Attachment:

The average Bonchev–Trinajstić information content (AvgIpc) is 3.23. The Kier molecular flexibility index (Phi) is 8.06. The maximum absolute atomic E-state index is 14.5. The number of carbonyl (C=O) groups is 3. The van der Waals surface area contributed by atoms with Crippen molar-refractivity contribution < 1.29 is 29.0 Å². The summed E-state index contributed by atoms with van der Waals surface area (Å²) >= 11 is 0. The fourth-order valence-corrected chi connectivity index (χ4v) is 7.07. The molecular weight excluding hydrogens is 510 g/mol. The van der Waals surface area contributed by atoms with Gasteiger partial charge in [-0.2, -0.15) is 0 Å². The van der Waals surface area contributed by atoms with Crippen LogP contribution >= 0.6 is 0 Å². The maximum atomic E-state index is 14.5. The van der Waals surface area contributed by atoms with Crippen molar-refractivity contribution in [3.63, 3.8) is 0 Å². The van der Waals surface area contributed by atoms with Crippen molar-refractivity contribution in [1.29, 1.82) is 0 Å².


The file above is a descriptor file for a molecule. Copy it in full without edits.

The average Bonchev–Trinajstić information content (AvgIpc) is 3.23. The Kier molecular flexibility index (Phi) is 8.06. The maximum absolute atomic E-state index is 14.5. The number of carbonyl (C=O) groups is 3. The van der Waals surface area contributed by atoms with Crippen molar-refractivity contribution < 1.29 is 29.0 Å². The summed E-state index contributed by atoms with van der Waals surface area (Å²) >= 11 is 0. The fourth-order valence-corrected chi connectivity index (χ4v) is 7.07. The molecular weight excluding hydrogens is 510 g/mol. The van der Waals surface area contributed by atoms with Gasteiger partial charge in [-0.2, -0.15) is 0 Å². The van der Waals surface area contributed by atoms with Crippen LogP contribution >= 0.6 is 0 Å². The maximum atomic E-state index is 14.5. The van der Waals surface area contributed by atoms with Crippen molar-refractivity contribution in [3.63, 3.8) is 0 Å². The van der Waals surface area contributed by atoms with Crippen molar-refractivity contribution in [1.29, 1.82) is 0 Å².